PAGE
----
However, many of the reported mouse tumor phenotypes showed incomplete penetrance and typically emerged after a long latency or required carcinogens to emerge (Table 1). Indeed while only ~20 % of CENP-E+/− mice develop tumors in either the spleen or lung at 18–20 months of age [46], BubR1+/− mice do so only when treated with AOM [53]. How can we reconcile these observations that some CIN mouse models are capable of developing spontaneous tumors albeit with long latency but others have no effect on cancer onset or need to be induced by carcinogens? On the one hand, it is conceivable that only specific aneuploid karyotypes favor tumorigenesis or that additional oncogenic mutations (such as presence of oncogenes or inactivation of tumor-suppressor genes) are needed for transformation (discussed below, Fig. 2). This may indicate that the acquisition of a “jackpot” tumor-promoting karyotype would be stochastic, potentially explaining the long latency, low penetrance and low frequency of the onset of spontaneous tumors. Alternatively, the observed differences in cancer susceptibility could be due to different levels of CIN in the various mouse models. Indeed, the levels of CIN present in these different mouse models has been poorly characterized due to the technical difficulty of visualizing chromosomes in mouse solid tissues. Various tissues within each mouse mutant could accumulate different levels of CIN, explaining why certain tissue types are more prone to transformation than others. Another possibility stems from the observation that SAC genes have other non-mitotic functions, making it difficult to disentangle which function is associated to increased cancer susceptibility. Indeed, Mad1 may play a role also in nuclear transport while Mad2 may be involved in the DNA replication checkpoint in yeast [54, 55]. Moreover, BubR1 has been shown to participate in various processes including the DNA damage response and aging, whereas Bub3 can contribute to transcriptional repression during interphase [5658]. Lastly, while moderate levels of CIN and genome instability could support cancer evolution [15], too much of it might actually hinder the process. From this angle, the observation that some mouse models show decreased tumor onset when challenged with carcinogens could be explained by an exacerbation of CIN driven by drug administration [46, 59] (see below for further discussion).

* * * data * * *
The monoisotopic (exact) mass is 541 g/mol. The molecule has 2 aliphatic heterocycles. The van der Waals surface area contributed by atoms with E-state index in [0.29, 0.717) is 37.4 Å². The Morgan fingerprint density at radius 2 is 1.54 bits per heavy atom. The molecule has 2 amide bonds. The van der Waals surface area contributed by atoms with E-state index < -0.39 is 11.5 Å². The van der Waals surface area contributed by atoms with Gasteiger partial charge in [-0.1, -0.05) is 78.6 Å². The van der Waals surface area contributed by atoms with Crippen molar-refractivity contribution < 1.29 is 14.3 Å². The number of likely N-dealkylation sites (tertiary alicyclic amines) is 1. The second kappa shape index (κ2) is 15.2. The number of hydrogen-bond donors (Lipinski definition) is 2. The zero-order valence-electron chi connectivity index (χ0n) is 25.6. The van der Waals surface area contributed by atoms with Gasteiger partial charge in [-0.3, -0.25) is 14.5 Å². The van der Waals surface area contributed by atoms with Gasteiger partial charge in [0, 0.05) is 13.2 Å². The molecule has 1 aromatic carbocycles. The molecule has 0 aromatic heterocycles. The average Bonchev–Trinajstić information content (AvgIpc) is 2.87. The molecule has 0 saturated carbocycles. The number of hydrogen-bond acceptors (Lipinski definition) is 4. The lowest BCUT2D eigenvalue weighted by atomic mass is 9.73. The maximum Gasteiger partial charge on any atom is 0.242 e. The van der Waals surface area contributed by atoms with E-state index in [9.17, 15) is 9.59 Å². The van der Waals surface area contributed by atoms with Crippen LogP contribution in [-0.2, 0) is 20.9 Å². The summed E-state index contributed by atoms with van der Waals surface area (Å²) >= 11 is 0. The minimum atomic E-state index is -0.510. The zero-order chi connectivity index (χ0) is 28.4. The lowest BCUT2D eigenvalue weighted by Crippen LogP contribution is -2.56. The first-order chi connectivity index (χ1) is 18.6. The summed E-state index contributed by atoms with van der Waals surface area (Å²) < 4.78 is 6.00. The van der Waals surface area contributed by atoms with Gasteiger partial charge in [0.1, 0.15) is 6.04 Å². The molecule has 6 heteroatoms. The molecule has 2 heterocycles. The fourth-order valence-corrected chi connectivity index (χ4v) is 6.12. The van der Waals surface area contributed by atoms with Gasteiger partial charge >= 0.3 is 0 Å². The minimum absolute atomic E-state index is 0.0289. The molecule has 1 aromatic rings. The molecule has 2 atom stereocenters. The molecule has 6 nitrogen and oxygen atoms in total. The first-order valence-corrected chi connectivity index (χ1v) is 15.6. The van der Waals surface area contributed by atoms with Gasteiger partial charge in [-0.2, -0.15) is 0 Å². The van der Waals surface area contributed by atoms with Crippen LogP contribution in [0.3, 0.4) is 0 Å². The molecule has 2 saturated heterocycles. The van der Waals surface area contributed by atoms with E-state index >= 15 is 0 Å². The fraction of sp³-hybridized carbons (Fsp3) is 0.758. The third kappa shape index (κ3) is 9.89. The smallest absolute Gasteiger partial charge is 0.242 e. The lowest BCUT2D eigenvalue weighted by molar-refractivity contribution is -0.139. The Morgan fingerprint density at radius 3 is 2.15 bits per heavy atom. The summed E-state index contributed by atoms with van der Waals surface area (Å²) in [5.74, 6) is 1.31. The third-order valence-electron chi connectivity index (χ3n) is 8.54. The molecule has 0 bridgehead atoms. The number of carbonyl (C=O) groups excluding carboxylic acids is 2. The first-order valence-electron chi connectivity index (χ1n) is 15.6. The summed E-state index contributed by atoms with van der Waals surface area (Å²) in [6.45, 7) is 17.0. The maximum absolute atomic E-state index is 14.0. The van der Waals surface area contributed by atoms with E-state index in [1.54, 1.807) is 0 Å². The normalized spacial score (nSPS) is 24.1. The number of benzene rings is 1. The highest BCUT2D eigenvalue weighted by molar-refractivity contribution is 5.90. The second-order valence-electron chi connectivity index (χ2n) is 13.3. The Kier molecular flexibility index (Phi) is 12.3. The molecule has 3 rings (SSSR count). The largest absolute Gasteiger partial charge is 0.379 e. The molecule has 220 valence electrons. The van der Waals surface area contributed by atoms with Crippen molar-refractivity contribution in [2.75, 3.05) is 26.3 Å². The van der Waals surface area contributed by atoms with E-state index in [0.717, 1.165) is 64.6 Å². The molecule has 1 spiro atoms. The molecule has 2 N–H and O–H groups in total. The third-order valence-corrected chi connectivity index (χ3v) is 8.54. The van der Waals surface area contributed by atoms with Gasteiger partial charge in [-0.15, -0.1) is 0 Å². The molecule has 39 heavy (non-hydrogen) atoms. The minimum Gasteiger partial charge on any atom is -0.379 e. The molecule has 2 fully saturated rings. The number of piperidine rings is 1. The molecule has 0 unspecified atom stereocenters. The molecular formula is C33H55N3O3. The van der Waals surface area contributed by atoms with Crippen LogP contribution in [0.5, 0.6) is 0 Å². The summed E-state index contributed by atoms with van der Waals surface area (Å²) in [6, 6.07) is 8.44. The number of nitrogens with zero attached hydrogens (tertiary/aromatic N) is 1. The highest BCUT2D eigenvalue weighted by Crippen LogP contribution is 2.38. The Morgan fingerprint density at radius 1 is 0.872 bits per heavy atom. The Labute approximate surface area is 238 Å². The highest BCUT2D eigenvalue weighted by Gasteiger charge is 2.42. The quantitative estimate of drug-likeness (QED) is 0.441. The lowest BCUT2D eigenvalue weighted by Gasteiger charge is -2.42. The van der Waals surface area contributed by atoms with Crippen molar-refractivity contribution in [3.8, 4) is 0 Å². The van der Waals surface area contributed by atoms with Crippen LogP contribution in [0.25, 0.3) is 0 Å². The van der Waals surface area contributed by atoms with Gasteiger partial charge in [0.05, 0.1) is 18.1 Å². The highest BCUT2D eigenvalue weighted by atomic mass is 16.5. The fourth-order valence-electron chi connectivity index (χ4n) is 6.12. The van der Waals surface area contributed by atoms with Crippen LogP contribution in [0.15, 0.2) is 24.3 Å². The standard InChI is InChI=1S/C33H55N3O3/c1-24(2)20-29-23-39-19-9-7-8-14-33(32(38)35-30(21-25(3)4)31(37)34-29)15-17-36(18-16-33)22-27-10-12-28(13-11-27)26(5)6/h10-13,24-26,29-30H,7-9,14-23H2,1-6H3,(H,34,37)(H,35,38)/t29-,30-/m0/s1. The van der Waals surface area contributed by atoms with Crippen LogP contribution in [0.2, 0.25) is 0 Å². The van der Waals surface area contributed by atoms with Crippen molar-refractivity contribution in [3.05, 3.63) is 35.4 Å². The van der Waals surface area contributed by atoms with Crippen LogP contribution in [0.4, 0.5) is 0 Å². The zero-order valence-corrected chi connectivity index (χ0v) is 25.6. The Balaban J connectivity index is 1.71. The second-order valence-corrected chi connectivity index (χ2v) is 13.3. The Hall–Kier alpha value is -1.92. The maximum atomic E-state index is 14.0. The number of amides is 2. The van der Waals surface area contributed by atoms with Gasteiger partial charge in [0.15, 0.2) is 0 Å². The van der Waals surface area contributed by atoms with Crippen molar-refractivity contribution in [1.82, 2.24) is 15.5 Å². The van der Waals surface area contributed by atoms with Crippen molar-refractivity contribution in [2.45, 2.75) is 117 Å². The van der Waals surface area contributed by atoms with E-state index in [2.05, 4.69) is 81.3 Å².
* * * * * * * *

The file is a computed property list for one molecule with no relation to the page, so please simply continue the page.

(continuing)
Fig. 2